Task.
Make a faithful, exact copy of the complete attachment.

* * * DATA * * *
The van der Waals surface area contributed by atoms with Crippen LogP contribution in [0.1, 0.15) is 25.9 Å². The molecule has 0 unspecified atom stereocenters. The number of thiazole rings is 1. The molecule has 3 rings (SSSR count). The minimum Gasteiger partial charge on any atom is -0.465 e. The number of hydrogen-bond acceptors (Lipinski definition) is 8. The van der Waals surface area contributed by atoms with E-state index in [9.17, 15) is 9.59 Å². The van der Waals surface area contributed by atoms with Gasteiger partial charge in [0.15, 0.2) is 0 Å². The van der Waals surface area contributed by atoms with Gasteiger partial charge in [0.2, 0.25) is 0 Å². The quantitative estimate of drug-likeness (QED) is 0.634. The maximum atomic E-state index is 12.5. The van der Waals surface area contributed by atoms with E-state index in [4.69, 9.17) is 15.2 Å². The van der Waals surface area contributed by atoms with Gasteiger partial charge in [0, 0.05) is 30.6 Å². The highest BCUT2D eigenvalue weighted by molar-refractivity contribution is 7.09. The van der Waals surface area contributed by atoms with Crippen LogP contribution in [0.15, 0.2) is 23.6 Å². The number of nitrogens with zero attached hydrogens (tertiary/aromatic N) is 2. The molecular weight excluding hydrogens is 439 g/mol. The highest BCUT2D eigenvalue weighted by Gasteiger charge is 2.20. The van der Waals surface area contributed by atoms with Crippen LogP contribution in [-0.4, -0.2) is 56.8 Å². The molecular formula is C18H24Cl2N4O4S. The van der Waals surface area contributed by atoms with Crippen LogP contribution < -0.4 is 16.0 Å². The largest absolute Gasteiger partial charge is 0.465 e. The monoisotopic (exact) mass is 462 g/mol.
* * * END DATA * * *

The van der Waals surface area contributed by atoms with Crippen LogP contribution in [0.1, 0.15) is 25.9 Å². The molecule has 0 unspecified atom stereocenters. The number of thiazole rings is 1. The molecule has 3 rings (SSSR count). The minimum Gasteiger partial charge on any atom is -0.465 e. The number of hydrogen-bond acceptors (Lipinski definition) is 8. The van der Waals surface area contributed by atoms with E-state index in [9.17, 15) is 9.59 Å². The van der Waals surface area contributed by atoms with Gasteiger partial charge in [0.15, 0.2) is 0 Å². The van der Waals surface area contributed by atoms with Gasteiger partial charge in [0.2, 0.25) is 0 Å². The quantitative estimate of drug-likeness (QED) is 0.634. The maximum atomic E-state index is 12.5. The van der Waals surface area contributed by atoms with E-state index in [4.69, 9.17) is 15.2 Å². The van der Waals surface area contributed by atoms with Gasteiger partial charge in [0, 0.05) is 30.6 Å². The highest BCUT2D eigenvalue weighted by molar-refractivity contribution is 7.09. The van der Waals surface area contributed by atoms with Crippen LogP contribution in [0.15, 0.2) is 23.6 Å². The number of nitrogens with zero attached hydrogens (tertiary/aromatic N) is 2. The molecular weight excluding hydrogens is 439 g/mol. The highest BCUT2D eigenvalue weighted by Gasteiger charge is 2.20. The van der Waals surface area contributed by atoms with Crippen LogP contribution in [-0.4, -0.2) is 56.8 Å². The molecular formula is C18H24Cl2N4O4S. The van der Waals surface area contributed by atoms with Crippen LogP contribution < -0.4 is 16.0 Å². The largest absolute Gasteiger partial charge is 0.465 e. The monoisotopic (exact) mass is 462 g/mol.